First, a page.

Theglasshouse

WF Veterans
Here's a snippet from a book I own. I barely pay attention to a plot's structure, and I know I should. After writing a story, it could be a useful writing exercise for rewriting the story if rejected as well. I think if you have structure, you can increase the pacing of the story and the reader's engagement. The faster the pace, it usually means the story is interesting to read for me. It also means there exists some tension. This is just my opinion. They did however discuss it in another thread.

1.A character wants something badly
2.Something happens that moves the character to action
3.The character meets with conflict
4.Things gets worse until the character is in crisis
5.Almost all is lost
6.Lesson is learned
7.Hard choice must be made

Caldwell, Craig. Story Structure and Development (p. 15). CRC Press. Kindle Edition.
 

Theglasshouse

WF Veterans
For conflict I read this tip. What must the character give up in order to get what they want? For example, what must a character give up to make a living? When writing a story based on a real-life situation this seems relatively easy to answer. Imagine a workaholic and an indignant family this has caused problems for. It generates conflict by thinking about the answers to this question. How does this clash and create opposing wants and desires? How does this lead to a crisis? How does this create plot? What does the character do to stop his family member from overworking? The person is convinced that it is ruining their lives. There are multiple ways to disrupt a workaholic person that only a character with willpower will go through extreme lengths. What are their reasons and motivations for doing so? Is there another situation at hand? How does the unpleasant or unpleasant situations translate to a story goal? I got this piece of advice from the book by Vogler called the "Story Memo."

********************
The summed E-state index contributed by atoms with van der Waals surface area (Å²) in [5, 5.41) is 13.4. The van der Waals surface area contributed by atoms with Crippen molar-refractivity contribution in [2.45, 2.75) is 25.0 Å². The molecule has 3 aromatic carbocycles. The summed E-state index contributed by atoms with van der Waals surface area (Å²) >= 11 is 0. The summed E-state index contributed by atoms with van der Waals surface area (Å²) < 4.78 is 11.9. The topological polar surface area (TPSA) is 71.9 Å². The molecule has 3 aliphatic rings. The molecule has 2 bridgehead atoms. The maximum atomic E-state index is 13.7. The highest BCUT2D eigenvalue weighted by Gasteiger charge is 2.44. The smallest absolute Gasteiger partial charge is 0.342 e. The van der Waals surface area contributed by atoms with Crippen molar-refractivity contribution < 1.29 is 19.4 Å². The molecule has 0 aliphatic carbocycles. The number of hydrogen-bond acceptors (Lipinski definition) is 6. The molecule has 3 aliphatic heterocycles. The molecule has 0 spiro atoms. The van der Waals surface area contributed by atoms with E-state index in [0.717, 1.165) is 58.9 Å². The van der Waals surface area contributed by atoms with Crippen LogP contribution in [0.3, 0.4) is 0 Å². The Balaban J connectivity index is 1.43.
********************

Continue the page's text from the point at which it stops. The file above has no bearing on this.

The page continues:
It is the choice that characters make that individuate them. In "Legally Blond" the protagonist makes a choice to study at law school in order to go after someone since she would like to be a part of Warner's life since she wants a relationship with him.
The book is useful. It talks about how to create character's wants, obstacles, and choices. Choices are what determines the conflict in some cases and enhances characterization.
 
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JBF